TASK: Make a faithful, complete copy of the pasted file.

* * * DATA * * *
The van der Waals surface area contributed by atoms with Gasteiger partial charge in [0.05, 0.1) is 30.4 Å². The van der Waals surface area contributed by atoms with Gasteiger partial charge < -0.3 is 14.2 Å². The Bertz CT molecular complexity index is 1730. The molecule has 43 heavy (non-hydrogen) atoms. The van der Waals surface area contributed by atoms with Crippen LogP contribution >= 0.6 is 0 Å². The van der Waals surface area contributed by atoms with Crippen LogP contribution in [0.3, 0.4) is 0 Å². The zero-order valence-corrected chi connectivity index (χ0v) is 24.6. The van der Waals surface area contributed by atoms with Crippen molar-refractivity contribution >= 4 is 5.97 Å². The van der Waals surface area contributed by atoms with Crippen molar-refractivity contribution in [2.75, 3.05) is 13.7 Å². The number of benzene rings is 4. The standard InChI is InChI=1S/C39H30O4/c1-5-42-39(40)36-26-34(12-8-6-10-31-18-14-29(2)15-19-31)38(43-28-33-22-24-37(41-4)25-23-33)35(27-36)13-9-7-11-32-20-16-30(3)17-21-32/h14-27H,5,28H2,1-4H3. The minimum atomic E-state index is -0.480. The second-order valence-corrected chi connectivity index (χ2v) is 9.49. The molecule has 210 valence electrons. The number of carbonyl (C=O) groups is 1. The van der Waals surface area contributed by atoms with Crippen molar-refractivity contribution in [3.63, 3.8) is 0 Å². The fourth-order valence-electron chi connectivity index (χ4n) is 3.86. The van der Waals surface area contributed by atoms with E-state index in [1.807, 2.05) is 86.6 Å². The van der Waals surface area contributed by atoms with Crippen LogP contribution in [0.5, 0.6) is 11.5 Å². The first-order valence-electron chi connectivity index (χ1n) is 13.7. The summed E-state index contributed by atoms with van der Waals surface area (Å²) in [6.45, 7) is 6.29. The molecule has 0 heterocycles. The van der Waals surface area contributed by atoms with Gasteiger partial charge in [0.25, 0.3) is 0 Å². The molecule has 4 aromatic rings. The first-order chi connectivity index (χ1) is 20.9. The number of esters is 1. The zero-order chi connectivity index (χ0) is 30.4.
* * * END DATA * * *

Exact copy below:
The van der Waals surface area contributed by atoms with Gasteiger partial charge in [0.05, 0.1) is 30.4 Å². The van der Waals surface area contributed by atoms with Gasteiger partial charge < -0.3 is 14.2 Å². The Bertz CT molecular complexity index is 1730. The molecule has 43 heavy (non-hydrogen) atoms. The van der Waals surface area contributed by atoms with Crippen LogP contribution >= 0.6 is 0 Å². The van der Waals surface area contributed by atoms with Crippen LogP contribution in [0.3, 0.4) is 0 Å². The zero-order valence-corrected chi connectivity index (χ0v) is 24.6. The van der Waals surface area contributed by atoms with Crippen molar-refractivity contribution >= 4 is 5.97 Å². The van der Waals surface area contributed by atoms with Crippen molar-refractivity contribution in [2.75, 3.05) is 13.7 Å². The number of benzene rings is 4. The standard InChI is InChI=1S/C39H30O4/c1-5-42-39(40)36-26-34(12-8-6-10-31-18-14-29(2)15-19-31)38(43-28-33-22-24-37(41-4)25-23-33)35(27-36)13-9-7-11-32-20-16-30(3)17-21-32/h14-27H,5,28H2,1-4H3. The minimum atomic E-state index is -0.480. The second-order valence-corrected chi connectivity index (χ2v) is 9.49. The molecule has 210 valence electrons. The number of carbonyl (C=O) groups is 1. The van der Waals surface area contributed by atoms with Crippen molar-refractivity contribution in [3.63, 3.8) is 0 Å². The fourth-order valence-electron chi connectivity index (χ4n) is 3.86. The van der Waals surface area contributed by atoms with E-state index in [1.807, 2.05) is 86.6 Å². The van der Waals surface area contributed by atoms with Crippen LogP contribution in [0.5, 0.6) is 11.5 Å². The first-order valence-electron chi connectivity index (χ1n) is 13.7. The summed E-state index contributed by atoms with van der Waals surface area (Å²) in [6.45, 7) is 6.29. The molecule has 0 heterocycles. The van der Waals surface area contributed by atoms with Gasteiger partial charge in [0.25, 0.3) is 0 Å². The molecule has 4 aromatic rings. The first-order chi connectivity index (χ1) is 20.9. The number of esters is 1. The zero-order chi connectivity index (χ0) is 30.4.